A zombie (yellow bandana) pretends to infect a human (orange bandana)
Two students reenact a zombie-human encounter

Ellie Stevens ’25 (She/Her), Staff Writer

An important announcement was posted to the Union Board Instagram on March 30, 2022. Scientist Dr. Van Nostrand explained that an experiment intended to make Davidson students more productive had gone wrong and had turned them into zombies. Starting at that moment, students ran around for days with multi-colored bandanas and participated in antics such as hiding in trash cans, sprinting across campus, and riding around on bikes. 

After a three-year hiatus, Davidson’s Humans vs Zombies game is back. 

The organizer of the game, Jared Herr ‘22, explained it as “a multi-day, giant game of tag that is played 24/7 across the campus.” While donning a fake mustache and glasses in his Dr. Van Nostrand costume, Herr shared fond memories of playing the game as a first-year. Herr was very impressed with the 355 students who signed up this year, as there were only 150 people playing his freshman year. The game originally was founded in 2011 with the title “Davidson Zombie Apocalypse.” As it has evolved, different organizers have put their own spin on the event. This particular iteration of Humans vs. Zombies involved four teams of humans each represented by a different bandana color: purple, blue, orange, and pink. Meanwhile, the zombies sported a yellow bandana. Groups of humans could protect themselves against the zombies by holding hands. If the humans outnumbered the zombies, they were safe. However, if there are more zombies, the humans could be tagged. 

The first zombie, or patient zero, was Peter Rock ‘23. Herr explained he chose Rock as the first zombie because “Peter […] he’s got that ambition and that drive that I knew he would be able to get it done. Also, he’s got a bike so that helps.” Bikes have been key this year for zombies to increase their efficiency in tagging tactics. The game began on Sunday, April 10 at 5 p.m., and Herr said on Monday afternoon, 55 humans had already been tagged. Rock loved his role as patient zero, saying, “Being patient zero is great. It’s such a treat to play tag in a better form than when we were kids.”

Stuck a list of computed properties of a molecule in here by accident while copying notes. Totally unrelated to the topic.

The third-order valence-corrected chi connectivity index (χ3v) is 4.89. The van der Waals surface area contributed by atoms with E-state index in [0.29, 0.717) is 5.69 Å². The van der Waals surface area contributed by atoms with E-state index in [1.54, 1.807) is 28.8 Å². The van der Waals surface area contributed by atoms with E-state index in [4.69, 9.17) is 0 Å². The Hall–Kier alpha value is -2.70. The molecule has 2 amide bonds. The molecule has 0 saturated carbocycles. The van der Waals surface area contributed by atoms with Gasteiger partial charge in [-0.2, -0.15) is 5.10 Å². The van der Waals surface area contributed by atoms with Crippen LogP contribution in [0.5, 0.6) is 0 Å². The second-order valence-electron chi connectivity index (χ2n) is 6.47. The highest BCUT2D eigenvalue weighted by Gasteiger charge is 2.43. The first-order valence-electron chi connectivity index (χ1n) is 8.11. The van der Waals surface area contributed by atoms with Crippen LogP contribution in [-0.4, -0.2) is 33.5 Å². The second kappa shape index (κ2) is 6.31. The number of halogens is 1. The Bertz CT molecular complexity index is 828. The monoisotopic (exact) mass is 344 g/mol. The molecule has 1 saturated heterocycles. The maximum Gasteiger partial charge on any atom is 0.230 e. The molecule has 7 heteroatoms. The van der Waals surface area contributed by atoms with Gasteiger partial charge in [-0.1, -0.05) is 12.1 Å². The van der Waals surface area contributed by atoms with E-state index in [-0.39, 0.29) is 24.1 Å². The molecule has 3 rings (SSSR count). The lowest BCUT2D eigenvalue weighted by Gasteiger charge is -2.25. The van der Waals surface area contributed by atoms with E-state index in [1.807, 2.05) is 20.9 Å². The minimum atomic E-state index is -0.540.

Throughout the week, as more zombies were tagged, the stakes for the human teams grew. Each team had its own GroupMe chat to communicate and strategize against the zombies. Herr said one of the most difficult parts of organizing the game was keeping up with all the kills. He had to remove each human and add them to the zombie group chat every time someone was tagged. “It’s not a very big operation…just me and my phone,” Herr says. He also devised different tasks throughout the week as the number of humans decreased to create opportunities for immunity. For example, on Monday Herr said “Today I’ll be at Summit at 10:30. If anyone comes and answers three questions correctly, the first one from each team will get an immunity band.” Another student found his immunity band from underneath a Borat DVD in the library after Herr texted the clue “Borat” to the human group chats. There was also an immunity period from 6-8 p.m. on Tuesday so that the humans could safely attend the Oops! Improv Comedy basketball game, as Herr is a member of the troupe. Immunity opportunities continued throughout the week, as well as opportunities for the zombie team to advance. One of the rules of the game is that humans cannot be tagged in buildings. Herr would then occasionally announce a “purge”— buildings were no longer safe and zombies had free reign. 

Human teams also had to complete specific tasks to safely advance to the next day of the game. One of the tasks involved pushing giant beach balls from the tennis courts to the Cunningham Theatre Center. Unfortunately, foul play was in the air; a few members of the zombie team found one of the beach balls and deflated it with car keys. Both sides utilized their creativity attempting and avoiding being tagged. 

The game concluded Thursday at midnight. 43 humans won by collecting the “zombie antidotes” and delivering them to Dr. Van Nostrand. Ultimately, Herr says he loves how the student body has embraced the game. As Herr put away his Dr. Van Nostrand glasses and mustache, he ended on a hopeful note.

“People want to have reasons to be fun and silly with their friends in the midst of all of this stress,” he said. “I love the unification this game has created and that all of these people have come together. It gives me hope for humanity.”